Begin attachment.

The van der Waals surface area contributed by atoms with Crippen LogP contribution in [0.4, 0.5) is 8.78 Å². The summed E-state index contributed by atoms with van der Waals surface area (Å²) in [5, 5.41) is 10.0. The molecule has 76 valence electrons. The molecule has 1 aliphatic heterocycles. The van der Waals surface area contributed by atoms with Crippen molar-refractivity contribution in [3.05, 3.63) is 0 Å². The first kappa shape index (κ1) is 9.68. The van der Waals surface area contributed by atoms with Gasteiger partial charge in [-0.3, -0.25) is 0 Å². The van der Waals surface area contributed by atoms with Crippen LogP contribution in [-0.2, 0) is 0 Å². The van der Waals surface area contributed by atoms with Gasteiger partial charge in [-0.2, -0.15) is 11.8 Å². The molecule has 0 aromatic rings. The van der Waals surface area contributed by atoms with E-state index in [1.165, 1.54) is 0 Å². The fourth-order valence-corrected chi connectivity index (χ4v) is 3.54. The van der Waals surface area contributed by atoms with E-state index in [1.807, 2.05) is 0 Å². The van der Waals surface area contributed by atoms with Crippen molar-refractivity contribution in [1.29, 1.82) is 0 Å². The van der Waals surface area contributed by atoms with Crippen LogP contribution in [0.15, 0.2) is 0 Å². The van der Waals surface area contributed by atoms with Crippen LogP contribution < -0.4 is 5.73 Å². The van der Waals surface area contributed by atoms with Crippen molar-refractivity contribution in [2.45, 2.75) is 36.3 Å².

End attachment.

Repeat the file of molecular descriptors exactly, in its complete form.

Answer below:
The van der Waals surface area contributed by atoms with Crippen LogP contribution in [0.4, 0.5) is 8.78 Å². The summed E-state index contributed by atoms with van der Waals surface area (Å²) in [5, 5.41) is 10.0. The molecule has 76 valence electrons. The molecule has 1 aliphatic heterocycles. The van der Waals surface area contributed by atoms with Crippen molar-refractivity contribution in [3.05, 3.63) is 0 Å². The first kappa shape index (κ1) is 9.68. The van der Waals surface area contributed by atoms with Gasteiger partial charge in [-0.3, -0.25) is 0 Å². The van der Waals surface area contributed by atoms with Crippen LogP contribution in [-0.2, 0) is 0 Å². The van der Waals surface area contributed by atoms with Gasteiger partial charge in [-0.2, -0.15) is 11.8 Å². The molecule has 0 aromatic rings. The van der Waals surface area contributed by atoms with E-state index in [1.165, 1.54) is 0 Å². The fourth-order valence-corrected chi connectivity index (χ4v) is 3.54. The van der Waals surface area contributed by atoms with E-state index in [1.807, 2.05) is 0 Å². The van der Waals surface area contributed by atoms with Crippen molar-refractivity contribution in [1.29, 1.82) is 0 Å². The van der Waals surface area contributed by atoms with Crippen LogP contribution in [0.15, 0.2) is 0 Å². The van der Waals surface area contributed by atoms with Crippen LogP contribution < -0.4 is 5.73 Å². The van der Waals surface area contributed by atoms with Crippen molar-refractivity contribution in [2.45, 2.75) is 36.3 Å².